Responses of male Greater Prairie-Chickens to wind energy development

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Show simple item record Winder, V. L. Gregory, A. J. McNew, L. B. Sandercock, Brett K. 2016-04-04T22:13:48Z 2016-04-04T22:13:48Z
dc.description Citation: Winder, V. L., Gregory, A. J., McNew, L. B., & Sandercock, B. K. (2015). Responses of male Greater Prairie-Chickens to wind energy development. Condor, 117(2), 284-296. doi:10.1650/condor-14-98.1
dc.description Renewable energy resources have received increased attention because of impacts of fossil fuels on global climate change. In Kansas, USA, optimal sites for wind energy development often overlap with preferred habitats of the Greater Prairie-Chicken (Tympanuchus cupido), a lek-mating prairie grouse of conservation concern. We tested for potential effects of energy development on male Greater Prairie-Chickens in north-central Kansas. We captured males at 23 leks located 0.04 to 28 km from wind turbines during a 2-yr preconstruction period (2007-2008) and a 3-yr postconstruction period (2009-2011). First, we tested for effects of proximity to turbines, habitat, and lek size on annual probability of lek persistence and changes in male numbers. We predicted that energy development might result in behavioral avoidance of areas close to turbines, resulting in increased rates of lek abandonment and fewer males attending surviving leks. We found that distance to turbine had a negative effect on lek persistence for leks,8 km from turbines during the postconstruction period, supporting the 8-km buffer zone recommended by the U.S. Fish and Wildlife Service as an offset for wind energy projects. Additionally, lek persistence was positively related to number of males counted at a lek and with grassland cover surrounding the lek. Second, we tested for effects of wind energy development on male body mass. We predicted that degraded habitat conditions might result in decreased body mass for males attending leks near turbines during the postconstruction period. Male body mass was similar to 2% lower during the postconstruction period, but distance to turbine did not affect body mass. Additional study is needed to determine whether short-term effects of turbines on lek persistence influence population viability of Greater Prairie-Chickens.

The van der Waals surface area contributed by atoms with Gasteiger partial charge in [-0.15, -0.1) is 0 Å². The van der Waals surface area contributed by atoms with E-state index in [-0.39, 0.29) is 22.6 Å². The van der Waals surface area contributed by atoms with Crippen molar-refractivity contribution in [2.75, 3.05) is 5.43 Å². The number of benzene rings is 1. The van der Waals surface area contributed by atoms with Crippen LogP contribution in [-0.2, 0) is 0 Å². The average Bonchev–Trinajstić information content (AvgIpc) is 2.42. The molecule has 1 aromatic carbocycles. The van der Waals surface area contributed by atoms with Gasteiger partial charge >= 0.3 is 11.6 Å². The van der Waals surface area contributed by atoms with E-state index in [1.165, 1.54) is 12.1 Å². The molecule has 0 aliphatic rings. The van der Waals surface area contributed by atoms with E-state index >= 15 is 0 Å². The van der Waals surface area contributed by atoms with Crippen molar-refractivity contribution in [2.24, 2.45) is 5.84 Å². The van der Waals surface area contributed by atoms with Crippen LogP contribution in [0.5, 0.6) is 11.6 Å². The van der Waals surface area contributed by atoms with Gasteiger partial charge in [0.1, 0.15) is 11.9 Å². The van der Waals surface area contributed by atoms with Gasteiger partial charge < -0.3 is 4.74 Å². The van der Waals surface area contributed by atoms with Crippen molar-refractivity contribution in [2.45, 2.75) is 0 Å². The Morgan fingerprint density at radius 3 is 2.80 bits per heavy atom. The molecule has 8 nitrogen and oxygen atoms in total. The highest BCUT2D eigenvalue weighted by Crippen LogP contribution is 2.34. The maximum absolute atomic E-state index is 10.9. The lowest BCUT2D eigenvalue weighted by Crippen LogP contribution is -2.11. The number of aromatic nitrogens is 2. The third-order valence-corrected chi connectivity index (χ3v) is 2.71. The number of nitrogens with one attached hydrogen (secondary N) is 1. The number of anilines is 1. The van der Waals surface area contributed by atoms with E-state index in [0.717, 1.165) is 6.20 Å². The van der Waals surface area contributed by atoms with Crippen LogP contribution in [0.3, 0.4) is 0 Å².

dc.subject Behavioral Avoidance
dc.subject Body Mass
dc.subject Grouse
dc.subject Lek Abandonment
dc.subject Male Age
dc.subject Tympanuchus Cupido
dc.title Responses of male Greater Prairie-Chickens to wind energy development
dc.type Article 2015
dc.citation.doi 10.1650/condor-14-98.1
dc.citation.epage 296
dc.citation.issn 0010-5422
dc.citation.issue 2
dc.citation.jtitle Condor
dc.citation.spage 284
dc.citation.volume 117
dc.contributor.authoreid bsanderc

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